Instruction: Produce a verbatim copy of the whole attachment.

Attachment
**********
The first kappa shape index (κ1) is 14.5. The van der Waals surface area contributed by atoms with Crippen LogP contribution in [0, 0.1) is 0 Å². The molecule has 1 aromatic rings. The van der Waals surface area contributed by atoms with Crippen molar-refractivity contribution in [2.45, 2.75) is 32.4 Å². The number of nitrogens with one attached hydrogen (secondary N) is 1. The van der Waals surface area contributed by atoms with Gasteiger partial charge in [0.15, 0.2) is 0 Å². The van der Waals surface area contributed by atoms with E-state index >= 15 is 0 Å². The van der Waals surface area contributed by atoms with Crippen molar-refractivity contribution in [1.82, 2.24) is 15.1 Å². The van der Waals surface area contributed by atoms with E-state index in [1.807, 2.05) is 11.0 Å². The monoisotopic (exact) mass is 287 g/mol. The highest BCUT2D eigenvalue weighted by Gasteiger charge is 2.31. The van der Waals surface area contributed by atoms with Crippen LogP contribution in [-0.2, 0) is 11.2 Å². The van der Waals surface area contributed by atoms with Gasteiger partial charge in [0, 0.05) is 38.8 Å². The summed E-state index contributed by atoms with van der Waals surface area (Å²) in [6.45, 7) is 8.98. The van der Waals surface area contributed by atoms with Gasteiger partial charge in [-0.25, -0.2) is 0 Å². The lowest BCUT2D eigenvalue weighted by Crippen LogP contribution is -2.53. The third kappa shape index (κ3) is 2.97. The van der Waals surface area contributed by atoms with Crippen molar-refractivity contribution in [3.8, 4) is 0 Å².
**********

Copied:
The first kappa shape index (κ1) is 14.5. The van der Waals surface area contributed by atoms with Crippen LogP contribution in [0, 0.1) is 0 Å². The molecule has 1 aromatic rings. The van der Waals surface area contributed by atoms with Crippen molar-refractivity contribution in [2.45, 2.75) is 32.4 Å². The number of nitrogens with one attached hydrogen (secondary N) is 1. The van der Waals surface area contributed by atoms with Gasteiger partial charge in [0.15, 0.2) is 0 Å². The van der Waals surface area contributed by atoms with E-state index >= 15 is 0 Å². The van der Waals surface area contributed by atoms with Crippen molar-refractivity contribution in [1.82, 2.24) is 15.1 Å². The van der Waals surface area contributed by atoms with E-state index in [1.807, 2.05) is 11.0 Å². The monoisotopic (exact) mass is 287 g/mol. The highest BCUT2D eigenvalue weighted by Gasteiger charge is 2.31. The van der Waals surface area contributed by atoms with Crippen LogP contribution in [-0.2, 0) is 11.2 Å². The van der Waals surface area contributed by atoms with Gasteiger partial charge in [0, 0.05) is 38.8 Å². The summed E-state index contributed by atoms with van der Waals surface area (Å²) in [6.45, 7) is 8.98. The van der Waals surface area contributed by atoms with Gasteiger partial charge in [-0.25, -0.2) is 0 Å². The lowest BCUT2D eigenvalue weighted by Crippen LogP contribution is -2.53. The third kappa shape index (κ3) is 2.97. The van der Waals surface area contributed by atoms with Crippen molar-refractivity contribution in [3.8, 4) is 0 Å².